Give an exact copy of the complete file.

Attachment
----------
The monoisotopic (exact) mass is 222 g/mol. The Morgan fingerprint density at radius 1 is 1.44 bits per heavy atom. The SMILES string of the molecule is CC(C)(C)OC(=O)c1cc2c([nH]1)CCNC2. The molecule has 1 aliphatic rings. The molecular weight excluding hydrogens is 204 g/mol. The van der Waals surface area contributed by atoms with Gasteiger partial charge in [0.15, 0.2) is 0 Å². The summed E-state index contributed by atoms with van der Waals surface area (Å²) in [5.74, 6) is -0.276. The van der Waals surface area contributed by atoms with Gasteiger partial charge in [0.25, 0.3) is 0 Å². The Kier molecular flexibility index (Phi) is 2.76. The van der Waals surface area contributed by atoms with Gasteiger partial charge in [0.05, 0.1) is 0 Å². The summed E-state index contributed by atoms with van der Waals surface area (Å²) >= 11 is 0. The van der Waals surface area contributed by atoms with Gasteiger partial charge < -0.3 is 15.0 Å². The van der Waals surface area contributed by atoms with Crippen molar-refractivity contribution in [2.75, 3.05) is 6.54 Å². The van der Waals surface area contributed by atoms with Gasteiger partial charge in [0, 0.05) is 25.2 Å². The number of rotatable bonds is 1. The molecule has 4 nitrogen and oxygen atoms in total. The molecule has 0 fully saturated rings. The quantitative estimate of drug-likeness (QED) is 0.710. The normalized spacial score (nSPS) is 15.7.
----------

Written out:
The monoisotopic (exact) mass is 222 g/mol. The Morgan fingerprint density at radius 1 is 1.44 bits per heavy atom. The SMILES string of the molecule is CC(C)(C)OC(=O)c1cc2c([nH]1)CCNC2. The molecule has 1 aliphatic rings. The molecular weight excluding hydrogens is 204 g/mol. The van der Waals surface area contributed by atoms with Gasteiger partial charge in [0.15, 0.2) is 0 Å². The summed E-state index contributed by atoms with van der Waals surface area (Å²) in [5.74, 6) is -0.276. The van der Waals surface area contributed by atoms with Gasteiger partial charge in [0.25, 0.3) is 0 Å². The Kier molecular flexibility index (Phi) is 2.76. The van der Waals surface area contributed by atoms with Gasteiger partial charge in [0.05, 0.1) is 0 Å². The summed E-state index contributed by atoms with van der Waals surface area (Å²) >= 11 is 0. The van der Waals surface area contributed by atoms with Gasteiger partial charge < -0.3 is 15.0 Å². The van der Waals surface area contributed by atoms with Crippen molar-refractivity contribution in [2.75, 3.05) is 6.54 Å². The van der Waals surface area contributed by atoms with Gasteiger partial charge in [0, 0.05) is 25.2 Å². The number of rotatable bonds is 1. The molecule has 4 nitrogen and oxygen atoms in total. The molecule has 0 fully saturated rings. The quantitative estimate of drug-likeness (QED) is 0.710. The normalized spacial score (nSPS) is 15.7.